What's my experience with pricing, setup cost, and licensing?

There are some flexible pricing models which you get from multiple partners, and then we bundle our solution. From that perspective, it is okay so far. But maybe when we go to the enterprise level, there will be components we have to pay for, when it comes to DevOps with customers who already have an existing license. Those things are always complicated. But otherwise, for regular commercial licensing, it can be flexible.

Which other solutions did I evaluate?

We used SPO Orchestrator. And before Chef there was one proof of concept with Puppet but for some reason, Puppet was not as developer-oriented. Many of our in-house people found Chef to be more user-friendly, from an administrative perspective, so we narrowed it down to Chef.

What other advice do I have?

If you're looking for an environment where there is an ROI business case, or looking into or orchestrating multiple environments, it makes sense to go with Chef. But if it's a minor orchestration you're looking into, the best tool would always be native solutions. In other words, if I you are looking at a platform where there will be two or three moving parts, you should look at the platform's built-in, native solution. If you have a wider range of moving parts and automation to be done, configuration-wise, you can bring in an orchestrator like Chef.

Disclosure: My company has a business relationship with this vendor other than being a customer: Partner.
ITCS user
Senior DevOps Engineer at a tech services company with 1,001-5,000 employees
MSP
Enabled us to completely eliminate manual deployments

Pros and Cons

  • "Manual deployments came to a halt completely. Server provisioning became lightning fast. Chef-docker enabled us to have fewer sets of source code for different purposes. Configuration management was a breeze and all the servers were as good as immutable servers."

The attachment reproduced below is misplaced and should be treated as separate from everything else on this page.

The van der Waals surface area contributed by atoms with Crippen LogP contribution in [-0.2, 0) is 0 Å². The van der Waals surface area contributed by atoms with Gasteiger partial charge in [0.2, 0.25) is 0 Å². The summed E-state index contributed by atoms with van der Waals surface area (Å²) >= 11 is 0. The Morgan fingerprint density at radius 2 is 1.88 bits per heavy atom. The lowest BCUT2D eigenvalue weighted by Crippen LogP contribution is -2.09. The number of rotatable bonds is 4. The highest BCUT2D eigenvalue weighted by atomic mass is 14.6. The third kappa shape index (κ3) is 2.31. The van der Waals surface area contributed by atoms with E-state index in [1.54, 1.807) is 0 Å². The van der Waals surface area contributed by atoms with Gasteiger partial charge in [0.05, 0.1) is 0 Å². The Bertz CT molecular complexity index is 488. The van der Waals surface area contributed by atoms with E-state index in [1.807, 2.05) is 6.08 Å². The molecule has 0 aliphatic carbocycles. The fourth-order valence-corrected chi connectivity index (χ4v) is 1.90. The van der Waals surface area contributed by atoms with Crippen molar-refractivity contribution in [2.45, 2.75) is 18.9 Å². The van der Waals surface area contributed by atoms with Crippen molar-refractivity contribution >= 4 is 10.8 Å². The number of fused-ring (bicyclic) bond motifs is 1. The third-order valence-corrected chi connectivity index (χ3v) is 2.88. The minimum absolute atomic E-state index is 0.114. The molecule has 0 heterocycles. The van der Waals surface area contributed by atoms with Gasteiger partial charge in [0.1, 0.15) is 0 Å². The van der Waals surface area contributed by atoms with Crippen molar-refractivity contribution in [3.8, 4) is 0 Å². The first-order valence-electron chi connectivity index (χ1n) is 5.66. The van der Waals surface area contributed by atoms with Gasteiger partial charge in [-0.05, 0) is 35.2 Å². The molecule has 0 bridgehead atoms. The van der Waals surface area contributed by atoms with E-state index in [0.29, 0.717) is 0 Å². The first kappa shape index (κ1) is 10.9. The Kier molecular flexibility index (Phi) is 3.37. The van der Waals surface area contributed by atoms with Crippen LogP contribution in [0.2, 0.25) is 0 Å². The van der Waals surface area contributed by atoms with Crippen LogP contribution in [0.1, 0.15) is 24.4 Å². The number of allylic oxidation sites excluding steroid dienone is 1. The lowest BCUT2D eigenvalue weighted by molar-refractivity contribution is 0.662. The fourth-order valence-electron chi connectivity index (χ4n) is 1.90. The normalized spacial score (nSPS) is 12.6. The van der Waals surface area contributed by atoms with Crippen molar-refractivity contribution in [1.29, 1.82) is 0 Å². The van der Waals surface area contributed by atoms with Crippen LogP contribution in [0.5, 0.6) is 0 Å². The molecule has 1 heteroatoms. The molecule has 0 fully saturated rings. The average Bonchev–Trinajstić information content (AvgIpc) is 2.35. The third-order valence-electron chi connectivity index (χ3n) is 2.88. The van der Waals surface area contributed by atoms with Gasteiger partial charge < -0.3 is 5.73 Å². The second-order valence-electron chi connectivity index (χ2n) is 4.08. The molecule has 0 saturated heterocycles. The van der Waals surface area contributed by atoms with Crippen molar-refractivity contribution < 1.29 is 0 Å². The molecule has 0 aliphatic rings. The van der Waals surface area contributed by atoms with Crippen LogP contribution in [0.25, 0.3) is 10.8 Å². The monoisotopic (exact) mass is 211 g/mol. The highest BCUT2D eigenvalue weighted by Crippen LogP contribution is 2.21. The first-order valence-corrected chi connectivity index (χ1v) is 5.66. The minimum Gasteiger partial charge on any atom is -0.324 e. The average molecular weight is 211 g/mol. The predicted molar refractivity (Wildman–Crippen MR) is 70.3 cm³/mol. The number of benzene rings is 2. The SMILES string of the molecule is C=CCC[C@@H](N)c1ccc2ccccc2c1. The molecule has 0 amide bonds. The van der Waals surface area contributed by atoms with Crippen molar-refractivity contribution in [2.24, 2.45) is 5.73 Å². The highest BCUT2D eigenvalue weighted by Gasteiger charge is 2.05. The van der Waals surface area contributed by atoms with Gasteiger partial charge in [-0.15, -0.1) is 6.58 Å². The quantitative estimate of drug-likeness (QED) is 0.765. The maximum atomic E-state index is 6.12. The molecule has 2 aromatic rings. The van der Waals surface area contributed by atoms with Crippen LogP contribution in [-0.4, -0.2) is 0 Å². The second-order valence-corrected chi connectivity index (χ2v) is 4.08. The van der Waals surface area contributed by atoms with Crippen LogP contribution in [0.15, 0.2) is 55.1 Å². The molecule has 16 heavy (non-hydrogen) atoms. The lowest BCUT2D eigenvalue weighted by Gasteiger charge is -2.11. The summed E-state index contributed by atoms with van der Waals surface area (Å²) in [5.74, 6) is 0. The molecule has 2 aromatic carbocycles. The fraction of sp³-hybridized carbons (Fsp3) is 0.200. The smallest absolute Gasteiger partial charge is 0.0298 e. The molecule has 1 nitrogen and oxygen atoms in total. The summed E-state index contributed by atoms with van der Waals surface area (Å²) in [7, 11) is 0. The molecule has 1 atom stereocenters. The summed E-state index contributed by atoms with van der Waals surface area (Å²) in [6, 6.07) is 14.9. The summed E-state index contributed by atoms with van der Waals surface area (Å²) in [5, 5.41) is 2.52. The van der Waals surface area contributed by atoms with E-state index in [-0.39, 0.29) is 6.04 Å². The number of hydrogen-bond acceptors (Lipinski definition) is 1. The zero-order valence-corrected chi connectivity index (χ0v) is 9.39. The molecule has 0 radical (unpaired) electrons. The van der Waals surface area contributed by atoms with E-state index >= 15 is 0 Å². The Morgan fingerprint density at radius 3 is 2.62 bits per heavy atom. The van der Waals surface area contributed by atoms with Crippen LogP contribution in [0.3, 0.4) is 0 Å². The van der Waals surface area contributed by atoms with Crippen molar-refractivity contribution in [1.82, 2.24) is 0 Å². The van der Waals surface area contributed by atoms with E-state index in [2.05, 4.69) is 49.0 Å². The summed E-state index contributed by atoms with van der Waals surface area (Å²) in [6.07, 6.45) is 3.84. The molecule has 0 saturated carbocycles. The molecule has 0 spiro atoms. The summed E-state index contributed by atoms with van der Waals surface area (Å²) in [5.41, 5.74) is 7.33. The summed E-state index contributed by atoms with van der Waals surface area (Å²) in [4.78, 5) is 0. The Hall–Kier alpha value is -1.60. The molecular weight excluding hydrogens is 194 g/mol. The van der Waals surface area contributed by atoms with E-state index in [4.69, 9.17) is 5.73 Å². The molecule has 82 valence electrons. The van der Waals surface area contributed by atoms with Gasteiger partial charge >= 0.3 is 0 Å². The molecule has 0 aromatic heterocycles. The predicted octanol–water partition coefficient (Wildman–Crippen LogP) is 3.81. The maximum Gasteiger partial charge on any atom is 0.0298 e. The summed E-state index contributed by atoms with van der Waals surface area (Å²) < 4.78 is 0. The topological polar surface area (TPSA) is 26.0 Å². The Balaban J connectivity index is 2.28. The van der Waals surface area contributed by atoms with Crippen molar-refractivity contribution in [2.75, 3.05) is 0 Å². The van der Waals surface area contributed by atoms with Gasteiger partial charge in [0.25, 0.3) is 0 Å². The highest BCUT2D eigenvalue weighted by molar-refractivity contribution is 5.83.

• "If only Chef were easier to use and code, it would be used much more widely by the community."

What is our primary use case?

I used Chef for server provisioning in AWS using the knife-aws plugin.

I also used Chef as a configuration management tool. It did all the setup and configuration for all the software packages for multiple servers. To make any updates to the server setups, all we did was update the recipes on the Chef Server.

How has it helped my organization?

Manual deployments came to a halt completely. Server provisioning became lightning fast. Chef-docker enabled us to have fewer sets of source code for different purposes. Configuration management was a breeze and all the servers were as good as immutable servers.

What is most valuable?

Configuration management is the most useful feature and is used by everyone. Provisioning is also an important feature. Since Chef collects a lot of inventory using Ohai, the inventory can also be used to integrate with third-party tools.

Although deployment can be done a lot better with other tools on the market, Chef also accomplishes this. However, remember that rollback can be problematic here.

What needs improvement?

In my presentation to SAP engineering, Ansible was chosen over Chef by all the admins for one reason: simplicity. If only Chef were easier to use and code, it would be used much more widely by the community.

What other advice do I have?

Chef is an extremely amazing tool and has been extensively developed in the last couple of years. There are tons of plugins and integrations available for it, my favorite being the Chef-docker plugin.

I started with Chef as a QA engineer and wrote some beginner level recipes for some easy setups on AWS. I then worked on a bank project where I used the knife-vcloud plugin for Chef to automate provisioning for VMware vCloud. I did some initial evaluation, comparing Chef and Ansible for SAP to automate deployment on bare metal. In some recent projects, I wrote Chef recipes for deployment automation. I integrated it with Fabric/Python. 

I would definitely rate Chef an eight out of 10. Although Chef is easy to code, it still has a little learning curve, since you need to know Ruby.

Disclosure: I am a real user, and this review is based on my own experience and opinions.